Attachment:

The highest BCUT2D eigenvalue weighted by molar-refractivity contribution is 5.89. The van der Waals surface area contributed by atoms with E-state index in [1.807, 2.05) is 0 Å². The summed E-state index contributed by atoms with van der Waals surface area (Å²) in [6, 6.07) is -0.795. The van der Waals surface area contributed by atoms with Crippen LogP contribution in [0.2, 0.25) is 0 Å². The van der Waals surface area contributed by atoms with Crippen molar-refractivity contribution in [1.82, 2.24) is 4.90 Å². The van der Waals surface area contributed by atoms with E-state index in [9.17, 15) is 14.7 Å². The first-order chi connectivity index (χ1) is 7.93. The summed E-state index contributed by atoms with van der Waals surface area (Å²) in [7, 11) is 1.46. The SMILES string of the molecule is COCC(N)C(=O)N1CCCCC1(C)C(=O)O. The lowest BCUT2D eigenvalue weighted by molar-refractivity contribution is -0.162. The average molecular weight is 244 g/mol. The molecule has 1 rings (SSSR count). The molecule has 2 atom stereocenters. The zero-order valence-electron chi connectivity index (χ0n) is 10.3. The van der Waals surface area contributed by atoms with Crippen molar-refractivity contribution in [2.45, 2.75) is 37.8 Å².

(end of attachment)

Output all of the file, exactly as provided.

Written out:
The highest BCUT2D eigenvalue weighted by molar-refractivity contribution is 5.89. The van der Waals surface area contributed by atoms with E-state index in [1.807, 2.05) is 0 Å². The summed E-state index contributed by atoms with van der Waals surface area (Å²) in [6, 6.07) is -0.795. The van der Waals surface area contributed by atoms with Crippen LogP contribution in [0.2, 0.25) is 0 Å². The van der Waals surface area contributed by atoms with Crippen molar-refractivity contribution in [1.82, 2.24) is 4.90 Å². The van der Waals surface area contributed by atoms with E-state index in [9.17, 15) is 14.7 Å². The first-order chi connectivity index (χ1) is 7.93. The summed E-state index contributed by atoms with van der Waals surface area (Å²) in [7, 11) is 1.46. The SMILES string of the molecule is COCC(N)C(=O)N1CCCCC1(C)C(=O)O. The lowest BCUT2D eigenvalue weighted by molar-refractivity contribution is -0.162. The average molecular weight is 244 g/mol. The molecule has 1 rings (SSSR count). The molecule has 2 atom stereocenters. The zero-order valence-electron chi connectivity index (χ0n) is 10.3. The van der Waals surface area contributed by atoms with Crippen molar-refractivity contribution in [2.45, 2.75) is 37.8 Å².